Heard him speak at AWS.Summit london last week.
They are about to open source a tool called Environment Manager.
Mark Holt, CTO at TheTrainline.com, is an unashamed AWS believer. He is dumping all of its legacy tech in a complete migration to the cloud, with the US cloud firm now being its sole supplier. "Now we have an Oracle Exadata Database Machine that we are about to throw in the river,” he says. That move has had tangible results …
How about getting the basics sorted - try fixing the dismal algorithms that suggest lunatic routes when you do extensive cross country travel.
e.g. Traveling from North Midlands to Sussex, their route suggestion when I reach KX/St. Pancras is a trip across London to Victoria & then get train to Sussex, whereas I take the sensible approach of walking down the stairs at St. P to get a train to Sussex, avoiding a tedious / pointless journey across London to Victoria.
I even contacted them about this issue & got a reply that it was not good for customer convenience but they could not fix it!
Maybe I should contact them again if they are suddenly claiming to be able to innovate.& improve.
some words from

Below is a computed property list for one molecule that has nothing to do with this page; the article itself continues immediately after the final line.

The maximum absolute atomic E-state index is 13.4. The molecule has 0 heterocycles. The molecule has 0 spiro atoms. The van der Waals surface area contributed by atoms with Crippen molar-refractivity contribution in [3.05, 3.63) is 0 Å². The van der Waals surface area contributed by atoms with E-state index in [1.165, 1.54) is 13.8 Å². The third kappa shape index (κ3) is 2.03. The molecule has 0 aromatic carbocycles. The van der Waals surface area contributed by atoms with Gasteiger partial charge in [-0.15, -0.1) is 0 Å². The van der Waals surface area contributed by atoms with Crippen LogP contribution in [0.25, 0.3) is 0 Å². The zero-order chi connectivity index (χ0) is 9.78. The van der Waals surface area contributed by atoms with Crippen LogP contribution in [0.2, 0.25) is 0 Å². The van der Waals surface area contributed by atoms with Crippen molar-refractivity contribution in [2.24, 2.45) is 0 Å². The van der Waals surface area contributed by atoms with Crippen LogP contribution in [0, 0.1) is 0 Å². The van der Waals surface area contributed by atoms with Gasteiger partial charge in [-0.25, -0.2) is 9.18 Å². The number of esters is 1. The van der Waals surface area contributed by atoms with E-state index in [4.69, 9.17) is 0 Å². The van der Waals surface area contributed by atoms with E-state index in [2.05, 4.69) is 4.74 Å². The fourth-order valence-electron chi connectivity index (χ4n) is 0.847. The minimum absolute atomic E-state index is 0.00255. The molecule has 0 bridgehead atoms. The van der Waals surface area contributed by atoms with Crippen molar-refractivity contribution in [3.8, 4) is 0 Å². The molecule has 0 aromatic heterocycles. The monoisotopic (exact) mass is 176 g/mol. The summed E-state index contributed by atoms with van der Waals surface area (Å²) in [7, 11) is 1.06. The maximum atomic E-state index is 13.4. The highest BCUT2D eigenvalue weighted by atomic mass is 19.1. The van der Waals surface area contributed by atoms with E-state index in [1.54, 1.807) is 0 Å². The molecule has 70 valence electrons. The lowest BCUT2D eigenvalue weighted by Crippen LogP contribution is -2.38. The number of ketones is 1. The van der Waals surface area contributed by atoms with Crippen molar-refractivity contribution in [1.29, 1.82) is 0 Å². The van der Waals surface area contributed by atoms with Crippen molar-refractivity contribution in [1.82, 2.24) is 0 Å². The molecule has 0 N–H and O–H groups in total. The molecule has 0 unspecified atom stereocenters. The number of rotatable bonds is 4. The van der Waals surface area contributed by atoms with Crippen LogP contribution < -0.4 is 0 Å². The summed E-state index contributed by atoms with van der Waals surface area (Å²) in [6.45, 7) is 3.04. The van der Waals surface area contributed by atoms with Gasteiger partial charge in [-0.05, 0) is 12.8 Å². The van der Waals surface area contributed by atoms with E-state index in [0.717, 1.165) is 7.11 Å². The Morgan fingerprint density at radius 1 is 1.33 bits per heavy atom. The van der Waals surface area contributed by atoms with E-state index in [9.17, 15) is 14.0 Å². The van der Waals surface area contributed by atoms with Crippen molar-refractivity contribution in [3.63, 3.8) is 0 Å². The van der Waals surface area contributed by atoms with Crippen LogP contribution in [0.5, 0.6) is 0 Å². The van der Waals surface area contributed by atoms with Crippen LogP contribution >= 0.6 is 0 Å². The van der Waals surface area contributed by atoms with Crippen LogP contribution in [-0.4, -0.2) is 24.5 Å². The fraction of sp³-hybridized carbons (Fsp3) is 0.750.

independent ticket retailers usually add a booking fee... There are various independent retailers including www.trainline.com, www.raileasy.com, www.loco2.com, www.mytrainticket.co.uk, www.redspottedhanky.com, www.takethetrain.co.uk & www.quno.com. There's no need to check them all as they all sell exactly the same tickets at exactly the same prices from exactly the same National Rail fares database used by the train operators' websites. However, all these third-party retailers except www.loco2.com charge a small booking fee on top of the ticket price. For example www.trainline.com charges a 25p to £1.50 booking fee plus a 2% credit card fee, www.raileasy.com charges around £1 for debit cards or £2.61 for credit cards. If you buy from a train company website such as www.virgintrains.co.uk you don't pay any booking fee or credit or debit card fee. Same prices, same tickets, in fact the Virgin Trains website is powered by Trainline's own system, just with Virgin branding instead of Trainline branding and without Trainline's own booking fee & credit card fee!